Interest in alternative social media platforms like former President Donald Trump’s Social Truth and the open-source Mastodon has emerged in recent days, following Elon Musk’s successful bid for Twitter.
And, surprisingly, Twitter is benefitting, too.
Data from two app-tracking companies found many social media apps have quickly climbed the charts.
Mastodon, which hosts various social communities that can create their own rules and guidelines, jumped 459 spots in the Apple App Store rankings, to No. 31 on the free app chart. Truth Social, which has struggled since its launch in February, climbed 170 positions in the Apple App Store rankings to become the No. 1 free app.
Twitter said this week that it was seeing some account closures, with some mainstream accounts losing thousands of followers, while conservative accounts have enjoyed an influx. But Twitter has seen its own uptick, moving from the No. 35 spot in the App Store to the No. 2 spot, according to Sensor Tower, a company that tracks apps.
While App Store ranking isn’t completely based on the number of downloads — it also includes consideration of how often an app is being used — Twitter saw the most installs of any day in the last month on Tuesday, a day after Twitter’s board announced that it would accept Musk’s purchase offer, according to Sensor Tower data.
The population shifts in social media’s digital landscape illustrate the increasingly polarized and politicized tech ecosystem, where splinter apps have quickly gained and lost popularity based on their perceived political affiliation or lack thereof. Experts say a more fractured digital landscape may be our new reality.
“The notion that you can make one algorithm and one space that works for people in hundreds of different countries and thousands of different cultures is on its face untenable,” said Eli Pariser, a digital media pioneer and critic who coined the term “filter bubble ” and now leads New_Public, an organization devoted to creating healthy public digital spaces. “This moment with Elon coming in is kind of pushing that to a breaking point.”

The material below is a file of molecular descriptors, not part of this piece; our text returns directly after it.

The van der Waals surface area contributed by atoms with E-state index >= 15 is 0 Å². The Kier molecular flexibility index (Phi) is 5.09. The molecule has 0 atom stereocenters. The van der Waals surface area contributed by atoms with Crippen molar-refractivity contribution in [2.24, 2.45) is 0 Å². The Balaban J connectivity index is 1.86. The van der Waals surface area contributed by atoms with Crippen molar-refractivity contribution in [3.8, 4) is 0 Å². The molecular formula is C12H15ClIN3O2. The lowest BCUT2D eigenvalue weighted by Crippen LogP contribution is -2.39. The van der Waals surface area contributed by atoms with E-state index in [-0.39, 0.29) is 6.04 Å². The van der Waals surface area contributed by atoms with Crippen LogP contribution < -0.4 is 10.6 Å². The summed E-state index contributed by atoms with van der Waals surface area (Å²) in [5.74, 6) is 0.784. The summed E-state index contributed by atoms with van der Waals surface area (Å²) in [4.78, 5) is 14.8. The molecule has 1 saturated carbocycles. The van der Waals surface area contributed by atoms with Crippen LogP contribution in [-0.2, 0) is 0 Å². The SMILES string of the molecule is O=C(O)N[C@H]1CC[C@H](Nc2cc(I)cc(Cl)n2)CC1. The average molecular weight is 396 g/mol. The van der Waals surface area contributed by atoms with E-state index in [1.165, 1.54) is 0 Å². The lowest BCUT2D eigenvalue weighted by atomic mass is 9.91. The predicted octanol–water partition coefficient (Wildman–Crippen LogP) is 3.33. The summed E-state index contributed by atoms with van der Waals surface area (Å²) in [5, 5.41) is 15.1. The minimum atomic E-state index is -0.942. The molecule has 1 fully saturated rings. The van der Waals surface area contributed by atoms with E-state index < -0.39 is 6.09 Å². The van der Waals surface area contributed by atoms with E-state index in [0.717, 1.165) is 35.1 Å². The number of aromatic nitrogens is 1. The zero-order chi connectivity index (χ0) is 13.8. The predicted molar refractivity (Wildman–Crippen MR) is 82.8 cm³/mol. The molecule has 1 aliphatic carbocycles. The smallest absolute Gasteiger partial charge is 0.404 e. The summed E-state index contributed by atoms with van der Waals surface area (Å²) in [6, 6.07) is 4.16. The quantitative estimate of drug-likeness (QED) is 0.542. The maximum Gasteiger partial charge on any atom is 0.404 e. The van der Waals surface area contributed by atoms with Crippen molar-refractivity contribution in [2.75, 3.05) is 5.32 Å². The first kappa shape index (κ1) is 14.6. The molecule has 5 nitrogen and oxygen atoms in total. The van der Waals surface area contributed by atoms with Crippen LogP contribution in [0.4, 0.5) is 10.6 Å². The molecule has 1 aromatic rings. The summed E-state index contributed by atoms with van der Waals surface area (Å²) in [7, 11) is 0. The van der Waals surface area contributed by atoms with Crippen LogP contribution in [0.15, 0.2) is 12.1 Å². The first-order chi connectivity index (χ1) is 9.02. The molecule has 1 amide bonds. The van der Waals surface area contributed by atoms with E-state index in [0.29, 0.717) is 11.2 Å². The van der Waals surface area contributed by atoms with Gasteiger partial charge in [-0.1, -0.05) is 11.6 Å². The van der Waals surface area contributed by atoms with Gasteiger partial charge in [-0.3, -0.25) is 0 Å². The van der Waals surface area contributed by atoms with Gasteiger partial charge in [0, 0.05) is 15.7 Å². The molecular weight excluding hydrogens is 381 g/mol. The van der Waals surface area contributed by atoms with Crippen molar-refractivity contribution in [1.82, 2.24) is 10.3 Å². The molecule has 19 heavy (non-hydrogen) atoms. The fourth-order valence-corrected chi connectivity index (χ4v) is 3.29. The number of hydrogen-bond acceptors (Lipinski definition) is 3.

Part of Truth Social’s growth could be attributed to the app’s CEO Devin Nunes announcing that waitlists to access the app would finally be cleared following its rocky February rollout. The app also received a wave of attention after Trump said he wouldn’t be rejoining Twitter even if given the opportunity by Musk, and would instead be on Truth Social, where he currently has an inactive account.
Gettr, a Twitter alternative that’s led by former Trump adviser Jason Miller, has also enjoyed a bump, climbing 71 spots in the Apple App store in the last week. Miller said in a text message that sign-ups were up 70 percent on Wednesday, and US sign-ups were up 323 percent.
Miller explained his thoughts on the rise, saying in a message that “many have no desire to return to Twitter, and as they see the lefties meltdown over Musk, they want to explore saner options.” The idea of leaving Twitter in protest of Musk has become a talking point on the platform, and a reality for some who disagree with Musk’s stated aversion to proactive platform moderation of hate speech and misinformation that isn’t lawbreaking.
Mastodon, an apolitical decentralized platform, could be appealing now because there’s no centralized ethos applied to speech, and instead, individual communities create their own standards, Pariser said.
“A move toward smaller spaces where more people actually get to be heard and where people can also have more governance over what the speech norms are may be beneficial in some ways,” he said.
Natalie Stroud, a professor of communications studies at the University of Texas at Austin, said the turmoil that Musk has created at Twitter is already rippling across the social media industry.
“I think that there is a growing movement for new options in the social media space and a recognition that different platforms satisfy different needs,” she said. “If the experience of Twitter changes dramatically, this opens the door for people to change their habits and find new places to allocate their time.”
George is Digismak’s reported cum editor with 13 years of experience in Journalism